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video projector

Contributor(s): Matthew Haughn

A video projector is an electronic device that takes input audio/visual signals and outputs video onto any flat surface, which is most often a white or silver colored projector screen. Video projectors make it possible to create large images without needing a similarly-sized electronic display. They are often used for larger audiences such as theaters, conferences and presentations.

A video projector uses a video source input played internally on a small screen. Light is shone through the screen, then captured and focused by a lens or multiple lenses to display on a surface at a given distance. Most projectors today are digital projectors. Technologies commonly used in video projectors include Digital Light Projection (DLP), Liquid Crystal Display (LCD) and liquid crystal on silicon (LCoS). Video projectors can use different light sources like high-pressure mercury lamps, light emitting diode (LED), laser diode and Hybrid LED/laser diode systems.

Consumers look for a range of features depending on how the video projector will be used. These include brightness, contrast, resolution, color quality and focal depth.  If a room is small, a video projector with a short focal depth, also known as a short throw, may be required. If a projector is to be used in a brightly lit environment, then brightness and contrast values are vital. When image quality is important, such as for presentations or entertainment, high resolution and good color quality is a requirement. High resolution can also help prevent viewers from perceiving the space between pixels, also known as the screen door effect.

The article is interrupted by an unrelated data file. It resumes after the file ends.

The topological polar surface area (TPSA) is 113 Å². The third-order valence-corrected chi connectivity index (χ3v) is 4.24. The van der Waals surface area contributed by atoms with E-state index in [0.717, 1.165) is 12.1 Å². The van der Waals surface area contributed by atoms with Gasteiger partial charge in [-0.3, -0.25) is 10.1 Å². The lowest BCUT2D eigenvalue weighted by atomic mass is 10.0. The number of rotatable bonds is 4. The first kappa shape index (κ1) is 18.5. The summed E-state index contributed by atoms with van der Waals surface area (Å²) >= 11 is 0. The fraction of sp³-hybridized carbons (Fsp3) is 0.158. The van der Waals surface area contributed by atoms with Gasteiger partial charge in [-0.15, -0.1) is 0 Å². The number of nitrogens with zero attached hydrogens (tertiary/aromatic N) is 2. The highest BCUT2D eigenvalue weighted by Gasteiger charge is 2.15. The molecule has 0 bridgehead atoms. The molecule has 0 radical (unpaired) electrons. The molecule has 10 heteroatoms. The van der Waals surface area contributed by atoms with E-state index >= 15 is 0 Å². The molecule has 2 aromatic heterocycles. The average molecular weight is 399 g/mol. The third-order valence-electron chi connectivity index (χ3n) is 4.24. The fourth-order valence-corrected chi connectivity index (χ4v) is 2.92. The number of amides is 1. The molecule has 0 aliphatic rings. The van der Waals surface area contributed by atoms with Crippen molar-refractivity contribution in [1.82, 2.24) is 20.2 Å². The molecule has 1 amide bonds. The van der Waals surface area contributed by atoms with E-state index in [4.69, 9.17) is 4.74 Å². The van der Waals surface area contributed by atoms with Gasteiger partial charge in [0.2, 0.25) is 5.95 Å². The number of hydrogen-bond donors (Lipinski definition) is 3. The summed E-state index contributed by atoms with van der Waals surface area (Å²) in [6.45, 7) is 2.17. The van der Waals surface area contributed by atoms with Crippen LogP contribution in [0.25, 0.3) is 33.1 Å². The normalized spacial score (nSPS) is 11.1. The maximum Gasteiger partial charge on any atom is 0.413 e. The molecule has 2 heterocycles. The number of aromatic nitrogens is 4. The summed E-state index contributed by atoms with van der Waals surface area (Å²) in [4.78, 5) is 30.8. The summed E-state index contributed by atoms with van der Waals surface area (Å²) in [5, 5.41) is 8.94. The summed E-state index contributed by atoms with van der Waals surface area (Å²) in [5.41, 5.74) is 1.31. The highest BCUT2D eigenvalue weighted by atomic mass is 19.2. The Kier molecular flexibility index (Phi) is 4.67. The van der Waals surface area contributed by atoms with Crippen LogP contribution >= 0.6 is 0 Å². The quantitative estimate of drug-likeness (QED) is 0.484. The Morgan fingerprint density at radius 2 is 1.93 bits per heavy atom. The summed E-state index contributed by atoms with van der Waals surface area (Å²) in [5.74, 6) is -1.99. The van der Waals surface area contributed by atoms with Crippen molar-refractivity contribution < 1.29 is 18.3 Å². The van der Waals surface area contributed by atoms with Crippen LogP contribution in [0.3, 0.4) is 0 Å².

A less common use of video projectors is in augmented reality headsets and heads-up displays (HUD). In some HUD and augmented reality headsets like Google Glass or Microsoft Hololens, the image a person sees appears to have a greater distance from the eye due to the use of tiny video projectors and mirrors. Additionally, video projectors can be used to project 3D images, also known as stereo imaging.

This was last updated in May 2017

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